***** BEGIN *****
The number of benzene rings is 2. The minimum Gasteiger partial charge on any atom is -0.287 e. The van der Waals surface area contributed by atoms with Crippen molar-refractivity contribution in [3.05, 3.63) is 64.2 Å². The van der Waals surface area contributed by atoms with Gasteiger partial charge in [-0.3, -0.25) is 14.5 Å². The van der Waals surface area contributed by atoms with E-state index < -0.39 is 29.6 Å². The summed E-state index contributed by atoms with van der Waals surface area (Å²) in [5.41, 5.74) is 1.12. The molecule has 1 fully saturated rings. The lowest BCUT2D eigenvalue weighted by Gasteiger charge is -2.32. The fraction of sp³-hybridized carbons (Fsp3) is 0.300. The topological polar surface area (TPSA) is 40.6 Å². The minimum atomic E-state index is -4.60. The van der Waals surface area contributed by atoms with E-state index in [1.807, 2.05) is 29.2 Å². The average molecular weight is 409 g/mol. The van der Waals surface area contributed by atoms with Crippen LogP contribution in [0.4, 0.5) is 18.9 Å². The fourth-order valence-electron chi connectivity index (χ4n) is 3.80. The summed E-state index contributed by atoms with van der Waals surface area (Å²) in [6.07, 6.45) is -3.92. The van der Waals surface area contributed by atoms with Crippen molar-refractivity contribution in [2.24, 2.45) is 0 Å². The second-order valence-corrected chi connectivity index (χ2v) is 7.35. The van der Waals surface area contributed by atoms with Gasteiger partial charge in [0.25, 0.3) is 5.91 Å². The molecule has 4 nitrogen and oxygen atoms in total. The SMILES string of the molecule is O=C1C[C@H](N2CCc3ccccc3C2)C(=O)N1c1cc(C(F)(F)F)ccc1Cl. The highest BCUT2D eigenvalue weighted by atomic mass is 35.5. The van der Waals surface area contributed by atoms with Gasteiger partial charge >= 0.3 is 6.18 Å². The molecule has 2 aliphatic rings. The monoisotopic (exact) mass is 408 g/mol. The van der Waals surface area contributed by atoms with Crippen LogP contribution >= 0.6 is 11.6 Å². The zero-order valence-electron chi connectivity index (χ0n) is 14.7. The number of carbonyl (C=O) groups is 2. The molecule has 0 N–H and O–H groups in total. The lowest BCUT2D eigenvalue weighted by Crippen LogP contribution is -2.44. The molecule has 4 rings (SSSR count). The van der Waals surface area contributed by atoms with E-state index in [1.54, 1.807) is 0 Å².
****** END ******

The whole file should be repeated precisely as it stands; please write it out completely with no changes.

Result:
The number of benzene rings is 2. The minimum Gasteiger partial charge on any atom is -0.287 e. The van der Waals surface area contributed by atoms with Crippen molar-refractivity contribution in [3.05, 3.63) is 64.2 Å². The van der Waals surface area contributed by atoms with Gasteiger partial charge in [-0.3, -0.25) is 14.5 Å². The van der Waals surface area contributed by atoms with E-state index < -0.39 is 29.6 Å². The summed E-state index contributed by atoms with van der Waals surface area (Å²) in [5.41, 5.74) is 1.12. The molecule has 1 fully saturated rings. The lowest BCUT2D eigenvalue weighted by Gasteiger charge is -2.32. The fraction of sp³-hybridized carbons (Fsp3) is 0.300. The topological polar surface area (TPSA) is 40.6 Å². The minimum atomic E-state index is -4.60. The van der Waals surface area contributed by atoms with E-state index in [1.807, 2.05) is 29.2 Å². The average molecular weight is 409 g/mol. The van der Waals surface area contributed by atoms with Crippen LogP contribution in [0.4, 0.5) is 18.9 Å². The fourth-order valence-electron chi connectivity index (χ4n) is 3.80. The summed E-state index contributed by atoms with van der Waals surface area (Å²) in [6.07, 6.45) is -3.92. The van der Waals surface area contributed by atoms with Crippen molar-refractivity contribution in [2.24, 2.45) is 0 Å². The second-order valence-corrected chi connectivity index (χ2v) is 7.35. The van der Waals surface area contributed by atoms with Gasteiger partial charge in [0.25, 0.3) is 5.91 Å². The molecule has 4 nitrogen and oxygen atoms in total. The SMILES string of the molecule is O=C1C[C@H](N2CCc3ccccc3C2)C(=O)N1c1cc(C(F)(F)F)ccc1Cl. The highest BCUT2D eigenvalue weighted by atomic mass is 35.5. The van der Waals surface area contributed by atoms with Gasteiger partial charge >= 0.3 is 6.18 Å². The molecule has 2 aliphatic rings. The monoisotopic (exact) mass is 408 g/mol. The van der Waals surface area contributed by atoms with Crippen LogP contribution >= 0.6 is 11.6 Å². The zero-order valence-electron chi connectivity index (χ0n) is 14.7. The number of carbonyl (C=O) groups is 2. The molecule has 0 N–H and O–H groups in total. The lowest BCUT2D eigenvalue weighted by Crippen LogP contribution is -2.44. The molecule has 4 rings (SSSR count). The van der Waals surface area contributed by atoms with E-state index in [1.54, 1.807) is 0 Å².